About 10 species of Acremonium are reported as causes of infection in vertebrates, with A. kiliense being the most important {2085}. Agents of Acremonium hyalohyphomycoses include, in alphabetical order, A. alabamensis, A. falciforme, A. kiliense,A. potroni, A. recifei, A. roseo-griseum and A. strictum {2121; 2092; 2091}. However, many case reports of infections only identify Acremonium species at the genus level.

Clinical manifestations of these hyalohyphomycoses caused by Acremonium include arthritis, osteomyelitis, peritonitis, endocarditis, pneumonia, cerebritis and subcutaneous infection {814}. This pathogen has also been reported to cause locally invasive diseases such as mycetoma, paranasal sinus and haemodialysis access graft infections as well as posttraumatic keratitis {2199}.

More details

Acremonium is usually of low pathogenicity {2102}, although this fungus is being increasingly recognised as an opportunistic pathogen causing a variety of infections in immunocompromised patients (organ transplant recipients, myeloma or leukemia patients and those receiving corticoid therapy) {2167; 2085; 2126}. Invasive or disseminated infections are almost exclusively observed in immunocompromised patients {2114; 2089}; among neutropenic patients suffering from a disseminated infection, about half of afflicted patients died {2159}.

The lungs and the gastrointestinal tract are the apparent portals of entry in many patients {316}, although the spectrum of invasive disease is large, ranging from sinusitis, osteomyelitis, arthritis, peritonitis and pneumonia; invasion of vascular structures results in thrombomycosis, tissue infarction and necrosis {2114}.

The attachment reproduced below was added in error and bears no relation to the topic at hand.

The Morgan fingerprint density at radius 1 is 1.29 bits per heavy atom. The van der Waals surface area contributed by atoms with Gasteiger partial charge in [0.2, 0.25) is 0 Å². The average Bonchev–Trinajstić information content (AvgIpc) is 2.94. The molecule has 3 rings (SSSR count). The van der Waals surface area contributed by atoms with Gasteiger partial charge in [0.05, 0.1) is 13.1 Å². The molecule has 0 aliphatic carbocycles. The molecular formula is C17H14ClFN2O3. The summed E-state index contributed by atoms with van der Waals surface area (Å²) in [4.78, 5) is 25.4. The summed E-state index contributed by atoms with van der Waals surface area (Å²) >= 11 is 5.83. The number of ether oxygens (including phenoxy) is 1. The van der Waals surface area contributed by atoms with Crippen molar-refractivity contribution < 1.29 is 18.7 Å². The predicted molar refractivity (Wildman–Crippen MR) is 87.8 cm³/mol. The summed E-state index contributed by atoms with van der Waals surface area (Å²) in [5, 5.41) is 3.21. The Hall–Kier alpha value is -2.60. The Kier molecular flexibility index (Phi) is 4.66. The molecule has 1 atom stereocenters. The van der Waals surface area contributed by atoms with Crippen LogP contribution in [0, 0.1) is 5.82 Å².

In immunocompetent individuals, it is possible to contract an Acremonium infection due to traumatic penetration of the mould {2102}; high prevalence of Acremonium species in soil can lead to superficial infections after traumatic inoculation {2159}. In these cases, the clinical portrait is most commonly foot mycetomas or corneal infections following penetrating injuries {2081; 2091} or contamination of organ-cultured cornea {2097}. Keratomycosis may also develop in individuals who wear contact lenses {2114} or following a prior keratitis infection {2131}. Fungal keratitis has also been reported following infectious endophthalmitis {2153}. Ocular infections represent the second most common Acremonium disease {2105}.

Acremonium mycetoma occurs only in certain tropical or sub-tropical countries; it is a chronic infection of the distal extremities usually causing only mild discomfort, although a prolonged infection can lead to underlying bone destruction.

Virulence factors

No particular virulence factor has been reported and most species of Acremonium do not grow at 37°C.

Specific settings

Nosocomial infections

Acremonium sp. infections have occasionally been reported in the hospital setting {3257; 2199; 2167; 2197; 4229}. However, true nosocomial transmission of Acremonium spp. has rarely been reported. Notwithstanding this nominal occurrence,Acremonium species have become significant problems in the treatment of immunocompromised hosts, causing life threatening invasive infections: fungi of this genera are to be considered, for the time being at least, as emerging pathogens if not future nosocomial threats {366; 2172; 2123}.